SOC327 2017 Tut12 – Thu 1030

Who doesn’t want to be happy? The last few decades have seen a great rise in the pursuit of happiness. Not the Aristotelian pursuit of a virtuous, well rounded emotional life, nor the Jeffersonian pursuit of happiness through liberty as an ‘inalienable right’, nor even the Utilitarian pursuit of happiness as the ‘greatest good for the greatest number’. Rather, there has been a surge of interest in measuring and planning for the happiness of nations. The OECD now tracks wellbeing measures across countries, Bhutan has pioneered in interest in Gross National Happiness (GNH) over GDP as a measure of societal progress, and the UK is interested in findings ‘happy places’ by measuring wellbeing and happiness by geographic location. Happiness is clearly now an important measure of social progress.

And yet happiness is still largely individualised as an emotion. Despite studies by world happiness experts like Ruut Veenhoven showing that happiness is clearly linked to social structural conditions in that it varies substantially across rich, poor and unequal nations, the treatments for happiness are still largely individualised. Medication and therapy – including mass therapy, or a societal/national foci on promoting mindfulness, positive psychology and CBT – are put forward as the means for resolving unhappiness, even when changes in economic and work conditions, family, gender, ethnic, and age structures, and urban and social connection may be the primary culprits in causing unhappiness. Can the proliferation of lists on how to be happy in 5, 7, 13, or 25 ‘science-backed’ easy (and obviously non-contradictory …) steps really compensate for broader social change?

And what about other emotions? How much of our unhappiness is about rising anxiety, depression, stress and anger? How much of our happiness depends on peace, contentment and love? And how much does our happiness – in all its related emotional forms – depend on what we are doing, rather than how we might sum up our lives on a 0 to 10 scale of satisfaction? In previous research, my colleague Kimberly Fisher and I found (unexpectedly) that Americans would enjoy their time less if they lived like Australians, because they would spend more time doing unpleasant things like housework, and less time doing fun things like having people over for dinner. We also found that the GFC seemed to have the effect of helping Americans re-evaluate the quality of their time, and enjoy the grind of work less and the pleasantness of social and family time more. Clearly, reflecting on and adjusting the social circumstances and lives that make us happy is an important element on our actual happiness. Mary Holmes calls this emotional reflexivity, or “an embodied, cognitive and relational process in which social actors have feelings about and try to understand and alter their lives in relation to their social and natural environment and to others.”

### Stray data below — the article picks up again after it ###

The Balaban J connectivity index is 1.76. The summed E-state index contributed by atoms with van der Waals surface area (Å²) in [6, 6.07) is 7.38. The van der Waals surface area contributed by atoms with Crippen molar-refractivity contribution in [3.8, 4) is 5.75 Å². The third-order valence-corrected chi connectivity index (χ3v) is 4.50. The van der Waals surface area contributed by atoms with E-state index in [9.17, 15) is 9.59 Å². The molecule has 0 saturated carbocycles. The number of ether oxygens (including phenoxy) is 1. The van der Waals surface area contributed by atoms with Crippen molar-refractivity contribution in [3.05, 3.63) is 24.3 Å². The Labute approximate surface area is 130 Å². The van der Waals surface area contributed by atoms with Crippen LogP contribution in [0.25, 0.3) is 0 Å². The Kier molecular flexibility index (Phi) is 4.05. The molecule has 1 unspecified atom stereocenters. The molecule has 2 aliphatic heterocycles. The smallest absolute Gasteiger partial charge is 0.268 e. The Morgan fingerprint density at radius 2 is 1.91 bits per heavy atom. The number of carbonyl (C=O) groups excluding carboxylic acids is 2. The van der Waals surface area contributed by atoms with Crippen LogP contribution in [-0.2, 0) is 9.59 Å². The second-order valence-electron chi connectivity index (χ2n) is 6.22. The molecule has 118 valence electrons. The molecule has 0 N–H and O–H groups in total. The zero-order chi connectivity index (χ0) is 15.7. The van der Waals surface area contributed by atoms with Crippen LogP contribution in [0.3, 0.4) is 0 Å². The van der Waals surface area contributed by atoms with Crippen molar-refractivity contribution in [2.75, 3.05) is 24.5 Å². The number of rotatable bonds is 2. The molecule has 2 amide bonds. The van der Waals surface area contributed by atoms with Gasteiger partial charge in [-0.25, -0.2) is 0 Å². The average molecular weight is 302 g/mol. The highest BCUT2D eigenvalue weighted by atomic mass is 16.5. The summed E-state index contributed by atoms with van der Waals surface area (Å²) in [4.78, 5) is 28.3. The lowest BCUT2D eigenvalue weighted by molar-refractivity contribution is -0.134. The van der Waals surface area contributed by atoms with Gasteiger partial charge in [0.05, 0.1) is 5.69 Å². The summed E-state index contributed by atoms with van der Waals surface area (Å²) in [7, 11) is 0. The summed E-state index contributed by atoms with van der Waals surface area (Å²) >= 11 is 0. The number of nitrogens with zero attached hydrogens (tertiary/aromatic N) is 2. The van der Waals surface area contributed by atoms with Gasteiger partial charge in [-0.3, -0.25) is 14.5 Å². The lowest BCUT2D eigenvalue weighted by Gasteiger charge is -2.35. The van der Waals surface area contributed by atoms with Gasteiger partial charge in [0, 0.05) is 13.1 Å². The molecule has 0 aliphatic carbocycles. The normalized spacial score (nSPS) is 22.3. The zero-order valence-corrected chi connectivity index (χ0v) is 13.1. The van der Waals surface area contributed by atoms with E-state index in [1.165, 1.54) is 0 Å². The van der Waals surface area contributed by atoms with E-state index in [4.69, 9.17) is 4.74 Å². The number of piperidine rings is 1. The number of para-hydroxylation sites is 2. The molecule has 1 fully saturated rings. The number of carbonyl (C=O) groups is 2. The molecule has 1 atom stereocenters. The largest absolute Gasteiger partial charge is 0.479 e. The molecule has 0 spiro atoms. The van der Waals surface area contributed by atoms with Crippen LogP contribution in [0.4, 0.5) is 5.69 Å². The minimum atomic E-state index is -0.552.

I say – as I always do with regards to all matters sociological – that structure and agency go hand in hand in the consideration of our happiness. We can change the world – and we can change ourselves – one emotion at a time, with reflection and awareness. I say that we need to be reflexive about what makes us happy (how society affects us), what makes others happy (how we affect society), if there are contradictions and inequalities in happiness, and when it is appropriate to beshow, or change our happiness, unhappiness, or other emotions – rather than assuming we should always try and be simply happy as a default for living. If we can do these things, I think we can start to really understand what it means to be happy in today’s society, and to understand and build truly happy societies.

What do you think?

#S327UOW17 #Tut12 #Thu1030

Posted in Uncategorized.

15 Comments

  1. Because there are different associations and translations for the word ‘happy’ and ‘happiness’ across cultures and languages, it makes it hard to measure concepts of happiness across different cultures and societies due to the fact that the definition of happiness changes depending on the country and culture. In the article, “concepts of happiness across time and culture” by Oishi et al, he finds that out of 30 countries examined, 24 of those countries’ definitions of the word ‘happy’ included luck or fortuned-based concepts, while the other 6 did not. This discrepancy is just one aspect that makes it hard to measure ‘happiness’ across different cultures and societies around the world. Although biological sources of happiness cannot be changed and are similar in all of humanity, social factors vary. #Tut12 #Thurs1030

  2. Swimming with the emotional current rather than against it may save us from drowning http://bit.ly/2qqCDG5 #S327UOW17 #Tut12 #Thurs1030